Visitors Guide to
The Upper Delta Region
of the Middle Mississippi River Valley

the Bootheel Region of Missouri Northeast Arkansas, & Western Tennessee


Reelfoot National Wildlife Refuge

Union City, Tennessee

Reelfoot Lake is Tennessee’s largest natural lake. A large depression was formed in the region during the New Madrid earthquakes during the winter of 1811 and 1812. What was once woodlands became a partially submerged forest encompassing 25,000 acres, 15,000 of which is a shallow lake. The formation of Reelfoot Lake created a valuable wetland area which became a haven for many wildlife species and harbors almost every kind of mid-American shore and wading bird. The 10,428 acre Reelfoot National Wildlife Refuge was established in 1941 and due to the proximity to the Mississippi River it is a major stopover point and wintering area for waterfowl of the Mississippi Flyway. The Refuge Visitor’s Center contains numerous natural and historical exhibits related to the Reelfoot Lake area.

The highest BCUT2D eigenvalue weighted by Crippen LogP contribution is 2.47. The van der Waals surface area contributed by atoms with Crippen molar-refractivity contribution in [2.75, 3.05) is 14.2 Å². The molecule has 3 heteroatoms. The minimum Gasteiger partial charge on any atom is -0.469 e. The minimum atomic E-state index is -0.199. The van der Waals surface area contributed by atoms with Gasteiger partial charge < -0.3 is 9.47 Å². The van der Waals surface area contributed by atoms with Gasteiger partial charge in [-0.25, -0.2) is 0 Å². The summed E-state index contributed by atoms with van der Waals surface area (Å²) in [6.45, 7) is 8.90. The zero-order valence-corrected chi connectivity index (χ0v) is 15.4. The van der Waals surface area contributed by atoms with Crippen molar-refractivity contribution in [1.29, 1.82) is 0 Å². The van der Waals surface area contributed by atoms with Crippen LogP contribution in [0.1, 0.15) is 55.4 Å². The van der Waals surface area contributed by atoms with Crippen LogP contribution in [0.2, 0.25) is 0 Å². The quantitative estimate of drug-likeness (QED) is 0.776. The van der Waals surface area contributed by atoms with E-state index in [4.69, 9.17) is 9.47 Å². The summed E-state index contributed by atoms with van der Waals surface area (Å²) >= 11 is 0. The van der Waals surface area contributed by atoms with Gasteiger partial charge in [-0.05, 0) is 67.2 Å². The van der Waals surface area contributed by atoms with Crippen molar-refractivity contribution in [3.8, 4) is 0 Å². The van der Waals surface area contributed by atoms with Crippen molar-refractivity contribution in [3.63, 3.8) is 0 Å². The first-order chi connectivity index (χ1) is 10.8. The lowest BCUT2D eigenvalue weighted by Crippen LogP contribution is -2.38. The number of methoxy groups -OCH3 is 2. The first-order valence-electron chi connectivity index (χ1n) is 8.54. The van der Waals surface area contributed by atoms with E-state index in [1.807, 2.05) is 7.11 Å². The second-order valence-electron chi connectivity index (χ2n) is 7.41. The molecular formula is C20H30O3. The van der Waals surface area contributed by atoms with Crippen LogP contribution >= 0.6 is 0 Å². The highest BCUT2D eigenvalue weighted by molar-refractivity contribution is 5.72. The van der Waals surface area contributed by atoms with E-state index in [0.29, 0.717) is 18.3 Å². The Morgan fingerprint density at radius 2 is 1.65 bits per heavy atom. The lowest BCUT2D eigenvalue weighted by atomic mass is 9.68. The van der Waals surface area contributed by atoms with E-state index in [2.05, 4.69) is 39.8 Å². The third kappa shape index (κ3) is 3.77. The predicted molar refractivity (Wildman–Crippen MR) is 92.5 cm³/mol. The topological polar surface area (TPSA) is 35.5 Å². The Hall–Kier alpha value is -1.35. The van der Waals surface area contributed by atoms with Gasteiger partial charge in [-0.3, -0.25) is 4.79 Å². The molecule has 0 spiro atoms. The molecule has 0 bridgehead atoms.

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The Upper Delta Region of the Middle Mississippi River Valley consists of the Bootheel region of southeastern Missouri, northeastern Arkansas, and western Tennessee. Although the city of Memphis would naturally be included in this region, its size will make the subject of its own section. The Upper Delta denotes a cultural region rather than a geographic one. Strictly speaking from a geographical perspective the Mississippi River Delta is located south of New Orleans. What is called by many as the Delta is actually the Mississippi Embayment. The Embayment is part of the Mississippi Alluvial Plain that is continuation of the sediments of the Mississippi River from its confluence with the Ohio River at Cairo, Illinois down to the Delta as the river empties into the Gulf of Mexico. Culturally the region denotes that a traveler coming down river has truly entered the South.